The Ponytail Palm is long-lived and pretty easy to grow inside homes, but it actually isn’t a palm tree, but a succulent! These are part of the agave family, with rough leaves that are less stiff and thorny compared to the agave. The leaves will sprout from the top of its stem looking like ponytails, hence the name.
The ponytail’s base would taper up to a graceful and slender trunk, with a wide and grayish base that has cracking bark. This is also why they have the names ‘bottle palm’ or ‘elephant foot trees’. And if you plan to grow more than one trunk on this plant, it’s also fairly easy to do!
Read on as I show you how to grow multiple trunks on a ponytail palm.
How to Grow Multiple Trunks on a Ponytail Palm
There are many reasons why you might want to have multiple trunks on a ponytail palm. Whatever the reason is, you’ll be happy to know that it is possible to do so, which requires pruning.
However, we don’t recommend pruning ponytail palms, which are slow growers and low maintenance, so they don’t require it. If you want to stimulate the plant to grow multiple trunks though, you are able to do so by simply cutting off the growing tip, allowing your plant to re-sprout.
Doing this will have your plant grow multiple trunks that will start emerging from the soil level, then going all around the plant’s original base. You’ll see tiny stems beginning to grow all around the outer part of the edge you cut. While easy, you have to be careful as you do this, because you may end up accidentally cutting an essential part of the plant, affecting its health and development.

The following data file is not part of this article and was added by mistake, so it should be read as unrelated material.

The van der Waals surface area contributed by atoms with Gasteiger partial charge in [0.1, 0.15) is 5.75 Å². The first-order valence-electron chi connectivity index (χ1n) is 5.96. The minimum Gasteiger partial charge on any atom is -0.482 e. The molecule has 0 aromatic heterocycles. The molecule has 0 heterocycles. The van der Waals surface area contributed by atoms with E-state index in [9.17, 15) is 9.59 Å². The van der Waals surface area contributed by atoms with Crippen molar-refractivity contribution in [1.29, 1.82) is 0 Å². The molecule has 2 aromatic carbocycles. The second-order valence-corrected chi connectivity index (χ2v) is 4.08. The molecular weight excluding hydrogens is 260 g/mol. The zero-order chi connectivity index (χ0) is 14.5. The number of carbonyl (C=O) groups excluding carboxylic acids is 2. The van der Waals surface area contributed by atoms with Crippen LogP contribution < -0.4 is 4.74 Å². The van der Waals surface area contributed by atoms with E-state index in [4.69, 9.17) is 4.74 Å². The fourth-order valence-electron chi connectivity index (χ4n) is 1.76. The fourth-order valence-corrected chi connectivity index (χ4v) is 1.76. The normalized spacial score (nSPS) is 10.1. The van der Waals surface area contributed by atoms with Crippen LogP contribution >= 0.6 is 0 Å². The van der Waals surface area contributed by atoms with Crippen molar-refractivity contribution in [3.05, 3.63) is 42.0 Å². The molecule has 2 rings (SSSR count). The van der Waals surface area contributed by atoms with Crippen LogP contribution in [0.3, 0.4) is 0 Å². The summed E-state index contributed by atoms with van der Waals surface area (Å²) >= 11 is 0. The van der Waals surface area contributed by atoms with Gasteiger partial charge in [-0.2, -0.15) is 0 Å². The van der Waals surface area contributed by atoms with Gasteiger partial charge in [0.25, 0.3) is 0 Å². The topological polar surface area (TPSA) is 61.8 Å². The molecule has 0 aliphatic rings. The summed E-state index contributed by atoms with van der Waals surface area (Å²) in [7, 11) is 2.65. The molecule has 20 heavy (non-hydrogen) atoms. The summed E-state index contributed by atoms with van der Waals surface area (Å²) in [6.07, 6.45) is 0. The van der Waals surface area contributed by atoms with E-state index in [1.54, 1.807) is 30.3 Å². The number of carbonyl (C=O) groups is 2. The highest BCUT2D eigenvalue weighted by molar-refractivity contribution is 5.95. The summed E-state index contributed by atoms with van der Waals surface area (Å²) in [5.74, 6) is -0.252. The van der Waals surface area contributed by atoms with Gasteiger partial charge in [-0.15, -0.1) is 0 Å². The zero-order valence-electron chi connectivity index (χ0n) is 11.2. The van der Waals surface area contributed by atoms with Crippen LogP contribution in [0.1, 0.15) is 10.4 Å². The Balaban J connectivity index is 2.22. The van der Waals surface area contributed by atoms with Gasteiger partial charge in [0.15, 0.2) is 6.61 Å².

Take Note: Caring for Ponytail Palms
When you cut the growing tips, your plant will become a bit more vulnerable to cold weather, pests, and other animals for a few months until the new trunks have grown. This will be a few weeks or months of vulnerability, so your ponytail palm requires more monitoring and attention.
Here are a few bonus tips to care for your ponytail palm successfully, whether you plan to grow multiple trunks on it or not:
- These plants prefer to have a lot of light, so keep it in a bright location where there is indirect sunlight.
- Keep the soil fairly dry, watering it from the spring to fall seasons. Let the top inch of soil dry completely before you re-water. During the winter season, water the plant less frequently.
- When watering the plant, soak the soil, allowing excess water to drain from the bottom of your pot and into a dish. Allow the pot to sit in the dish for a few minutes, dumping out the remaining water.
- For fertilizing, do so during the spring using cacti or succulent fertilizer.
- As for temperature, room temperature is fine, but when it is winter, keep the temperatures slightly cooler, around 50-55 degrees Fahrenheit, which replicated the natural dormancy cycle of ponytail palms. Furthermore, when winter arrives, the plant shouldn’t sit near cold windows when night falls, since this can damage the plant from the extremely cold weather.
While growing multiple trunks on a ponytail palm is possible and can be done easily, it requires extra care, a bit more maintenance, and you have to be ready for anything that can happen. And while I don’t have the guts to do it, you can try it with an ‘extra’ ponytail palm. With proper care, it will work!
Wrapping It Up
I love ponytail palms for their unique appearance and how easy they are to grow and maintain. Growing multiple trunks is simple, provided that you prune it well and maintain it with proper watering and nutrition afterward.
Hopefully, this guide on how to grow multiple trunks on a ponytail palm helped you out with your future gardening plans. If you plan to do this with your ponytail palm, follow the tips I mentioned above now. Good luck!